Get Involved

Support Us

Through our sponsorship and donation program we ask you, as supporters of our goals and philosophy, to help us provide locally-grown, chemical-free food and education in vegetable growing!

Our community of dedicated and enthusiastic volunteers is growing due to an increasing awareness of the farm in the local area and a general increase in interest in local, sustainable food production.

From 2011 until early 2023, the Allotment Plots and Education programs at Albion Hills Community Farm have been supported by substantial grants. These grants have supplemented the income from growing and selling vegetables, an operation which is not yet financially sustainable itself.

AHCF’s operations will still be supported in part by grants, but as we make progress towards financial sustainability we would like to engage local businesses, organizations and individuals as sponsors.

Through our sponsorship and donation program we ask you, as supporters of our goals and philosophy, to help us provide locally-grown, chemical-free food and education in vegetable growing! 

If you are able to support our programs in any way please send an email to

Thank you to all those who have generously donated items and cash to help the farm thrive!

"Friends of the Farm" Wish List

Less Than $50

Surplus bug spray (gotta protect our gardeners!)

Canadian Tire dollars

Straw bales for straw bale castle or mulch – $50 per big bale


Small garden tools (used or new)

Perennial vegetable/fruit plants


Chicken-feeding equipment


Veggie bags with AHCF (and your) logos

Cordless drill

Large garden tools (used or new)


Signage for visitors (schools and the general public) – Thank you, volunteers, for making some of these using found/donated materials!

Upgrade cold-store door

Lawn-mower for mowing paths

Outdoor classroom seating, materials and installation (logs or similar)

Sponsor a class visit

Sponsor a talk with specialist speaker/an educational workshop

Composting bins: materials, design, labour, workshop costs, signage

Chicken hut and run

Over $500

Deer fencing – various options, some less expensive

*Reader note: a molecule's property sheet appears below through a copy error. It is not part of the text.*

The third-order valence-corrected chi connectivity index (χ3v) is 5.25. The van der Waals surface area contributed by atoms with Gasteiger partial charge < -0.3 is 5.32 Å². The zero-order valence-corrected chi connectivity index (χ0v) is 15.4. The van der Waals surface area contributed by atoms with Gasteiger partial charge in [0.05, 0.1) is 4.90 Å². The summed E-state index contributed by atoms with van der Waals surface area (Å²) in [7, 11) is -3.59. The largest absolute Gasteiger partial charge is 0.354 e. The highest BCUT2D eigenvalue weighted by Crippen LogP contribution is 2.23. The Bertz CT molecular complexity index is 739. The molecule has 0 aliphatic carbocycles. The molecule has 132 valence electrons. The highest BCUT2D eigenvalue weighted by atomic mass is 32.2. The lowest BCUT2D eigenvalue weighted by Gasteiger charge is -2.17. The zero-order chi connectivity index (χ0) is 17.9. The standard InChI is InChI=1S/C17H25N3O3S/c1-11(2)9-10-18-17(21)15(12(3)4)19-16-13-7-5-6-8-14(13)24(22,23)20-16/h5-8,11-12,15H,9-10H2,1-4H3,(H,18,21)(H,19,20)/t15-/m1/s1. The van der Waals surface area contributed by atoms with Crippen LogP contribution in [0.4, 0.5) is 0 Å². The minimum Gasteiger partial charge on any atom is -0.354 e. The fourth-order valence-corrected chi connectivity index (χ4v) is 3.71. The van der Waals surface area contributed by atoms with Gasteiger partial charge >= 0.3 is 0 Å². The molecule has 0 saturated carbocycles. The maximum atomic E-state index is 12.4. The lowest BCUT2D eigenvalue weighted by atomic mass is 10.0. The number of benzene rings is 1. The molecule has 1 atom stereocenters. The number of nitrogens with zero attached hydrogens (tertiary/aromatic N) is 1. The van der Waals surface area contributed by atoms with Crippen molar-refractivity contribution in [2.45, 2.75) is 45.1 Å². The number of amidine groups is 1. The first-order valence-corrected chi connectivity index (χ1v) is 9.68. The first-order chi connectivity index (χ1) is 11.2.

Lawn tractor (new or used) to mow paths and/or pull trailer loaded with veg from field to barn

Trailer for lawn tractor above

Corn maze (cost of planting, cutting etc)

Cold-store expansion

BCS Power harrow

Composting toilet plus hut

Replacement for the coverall (for storage and meeting/teaching area)



Kitchen for processing of produce

The above estimates of value are approximate. Cash donations for general use would also be very gratefully accepted!

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Medicine Wheel Garden (C6-7)

This area is inspired by traditional Indigenous Medicine Wheel gardens. The four quadrants represent the four directions and four seasons. We created this garden to provide an opportunity to learn, teach and honour traditional Indigenous practices, perspectives and being.

  • North – Kiiwedingong: This section represents the winter. The winter is the place of wisdom, The bear teaches about fasting as it hibernates and rests throughout the winter months. Sweetgrass is braided to remind us of the strength we gain when our mind, body and spirit is balanced.
  • East – Wasbingong: This section represents the springtime and new life. The eagle is the messenger between the people and the creator and teaches us we need to be thankful for creation and to live in a good way. Life is a gift. To honour that gift we have been given tobacco. Tobacco is used as a sign of thanksgiving and to remind us to be grateful and humble for all aspects of life.
  • South – Zhaawanong: This section represents the youth, summertime and nurturing. The deer teaches us the importance of generosity and sharing, The cedar is used as a cleansing medicine for the body and soul.
  • West – Epangishmok: This section represents the adult stage, autumn harvest. West is the berry stage. It is here the growth from the summer has come to ripen. The berry teaches us forgiveness and peace. It honours the cycle of death and rebirth. The buffalo teaches us to look within ourselves for guidance. Sage is used by Indigenous people to clear their minds and hearts, preparing for the rest of life’s journey.
  • The Centre: The rose in the centre tells us that life is like a rose. The thorns remind us of the up’s and down’s in the journey of life. As the flower dies each year come winter, we remember that we too are reborn after self-reflection, dedication and acceptance. The centre reminds us to find balance in our own lives and maintain our fire within. How is your fire burning?


– Etobicoke Outdoor Education Centre